Thank you for sharing!

Your article was successfully shared with the contacts you provided.
Former Microsoft Corp. executive Kai-Fu Lee used insider information to get himself a job at rival Google Inc. in violation of a noncompete agreement, a Microsoft lawyer alleged Tuesday. In approaching Google about a job, Lee sent an e-mail stating, “I am currently the corporate vice president at Microsoft working on areas very related to Google,” said the attorney, Jeff Johnson. “He was saying, ‘Look what I did at Microsoft and look what I can do for you,’” Johnson said Monday at a hearing before King County Superior Court Judge Steven Gonzalez. Lee, who had worked at Microsoft beginning in 2000, joined Google in July to lead the Mountain View, Calif.-based Internet search engine company’s expansion into China. Attorneys for Google said in court Tuesday that much of what Lee knew about the Chinese market came from his previous work experience at Apple Computer Inc. and other companies, and that Microsoft was exaggerating the extent of Lee’s work for Microsoft on China. Microsoft has sued Google and Lee, who is known for his work on computer recognition of language, a key problem in search technology. The Redmond, Wash., software titan contends that Lee’s duties would violate the terms of a noncompete agreement he signed as part of his Microsoft employment contract. Google denies the allegations and has countersued Microsoft. At Tuesday’s hearing, Microsoft lawyers sought to restrict what work Lee can do for Google until the larger case goes to trial. Johnson alleged that Lee — while still on Microsoft’s payroll — went so far as to send Google a paper he had written for Microsoft about the Chinese market and that he also made recommendations to Google about other people the company might want to hire. John Keker, a lawyer for Google, argued that recruiting is not a violation of the noncompete clause because the clause specifies only that Lee could not take part in activities that are competitive with products, services or projects he worked on at Microsoft. Lee was expected to take the stand later Tuesday. The case has illuminated the behind-the-scenes bitterness between the two rivals. Court documents released Friday said that Microsoft CEO Steve Ballmer, in an obscenity-laced tirade over another employee having been hired away by the search company, threw a chair and vowed to “kill” Google. Ballmer called the characterization of his response a “gross exaggeration.” Copyright 2005 Associated Press. All Rights Reserved. This material may not be published, broadcast, rewritten, or redistributed.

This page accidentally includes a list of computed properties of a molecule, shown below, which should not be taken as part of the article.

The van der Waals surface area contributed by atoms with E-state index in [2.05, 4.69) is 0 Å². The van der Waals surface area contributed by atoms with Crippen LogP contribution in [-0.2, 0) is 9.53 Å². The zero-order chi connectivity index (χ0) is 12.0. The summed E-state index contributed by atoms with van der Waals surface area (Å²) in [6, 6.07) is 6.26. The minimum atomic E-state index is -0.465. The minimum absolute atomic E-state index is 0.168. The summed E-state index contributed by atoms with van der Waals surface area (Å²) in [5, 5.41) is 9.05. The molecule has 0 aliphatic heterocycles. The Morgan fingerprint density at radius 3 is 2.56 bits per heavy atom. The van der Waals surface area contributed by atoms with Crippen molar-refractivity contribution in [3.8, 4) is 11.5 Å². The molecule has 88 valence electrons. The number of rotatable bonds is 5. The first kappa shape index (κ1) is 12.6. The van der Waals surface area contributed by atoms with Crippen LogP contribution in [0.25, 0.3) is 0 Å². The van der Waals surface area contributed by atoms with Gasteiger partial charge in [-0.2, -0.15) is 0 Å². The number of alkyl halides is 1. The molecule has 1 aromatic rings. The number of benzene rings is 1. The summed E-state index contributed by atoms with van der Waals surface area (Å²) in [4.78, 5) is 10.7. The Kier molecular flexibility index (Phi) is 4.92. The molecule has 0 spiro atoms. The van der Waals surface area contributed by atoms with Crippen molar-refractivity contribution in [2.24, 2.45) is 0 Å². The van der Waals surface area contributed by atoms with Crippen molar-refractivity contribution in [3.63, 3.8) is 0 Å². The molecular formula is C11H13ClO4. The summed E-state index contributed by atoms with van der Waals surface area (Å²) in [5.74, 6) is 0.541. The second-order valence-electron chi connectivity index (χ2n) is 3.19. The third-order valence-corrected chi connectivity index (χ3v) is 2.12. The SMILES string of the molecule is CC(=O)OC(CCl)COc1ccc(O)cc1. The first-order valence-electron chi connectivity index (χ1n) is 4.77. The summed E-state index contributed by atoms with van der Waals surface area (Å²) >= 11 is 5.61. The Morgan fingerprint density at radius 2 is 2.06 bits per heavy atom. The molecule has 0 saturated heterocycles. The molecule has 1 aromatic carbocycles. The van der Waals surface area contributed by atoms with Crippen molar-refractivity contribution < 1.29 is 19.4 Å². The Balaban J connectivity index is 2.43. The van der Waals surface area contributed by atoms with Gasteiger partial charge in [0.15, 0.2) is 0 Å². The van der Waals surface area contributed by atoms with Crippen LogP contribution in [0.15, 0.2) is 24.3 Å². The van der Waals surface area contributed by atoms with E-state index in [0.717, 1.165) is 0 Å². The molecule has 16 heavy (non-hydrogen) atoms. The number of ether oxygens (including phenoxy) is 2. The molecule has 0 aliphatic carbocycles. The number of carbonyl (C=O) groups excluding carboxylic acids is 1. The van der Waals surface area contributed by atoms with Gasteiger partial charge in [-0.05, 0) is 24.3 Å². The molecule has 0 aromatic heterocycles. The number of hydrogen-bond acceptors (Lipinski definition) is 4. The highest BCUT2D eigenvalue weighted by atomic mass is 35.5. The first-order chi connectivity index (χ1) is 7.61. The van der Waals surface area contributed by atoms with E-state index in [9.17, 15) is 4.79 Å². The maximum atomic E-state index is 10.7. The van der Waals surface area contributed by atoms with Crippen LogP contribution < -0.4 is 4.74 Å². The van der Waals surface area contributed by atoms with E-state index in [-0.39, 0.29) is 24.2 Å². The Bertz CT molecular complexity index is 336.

Want to continue reading?
Become a Free ALM Digital Reader.

Benefits of a Digital Membership:

  • Free access to 3 articles* every 30 days
  • Access to the entire ALM network of websites
  • Unlimited access to the ALM suite of newsletters
  • Build custom alerts on any search topic of your choosing
  • Search by a wide range of topics

*May exclude premium content
Already have an account?


ALM Legal Publication Newsletters

Sign Up Today and Never Miss Another Story.

As part of your digital membership, you can sign up for an unlimited number of a wide range of complimentary newsletters. Visit your My Account page to make your selections. Get the timely legal news and critical analysis you cannot afford to miss. Tailored just for you. In your inbox. Every day.

Copyright © 2020 ALM Media Properties, LLC. All Rights Reserved.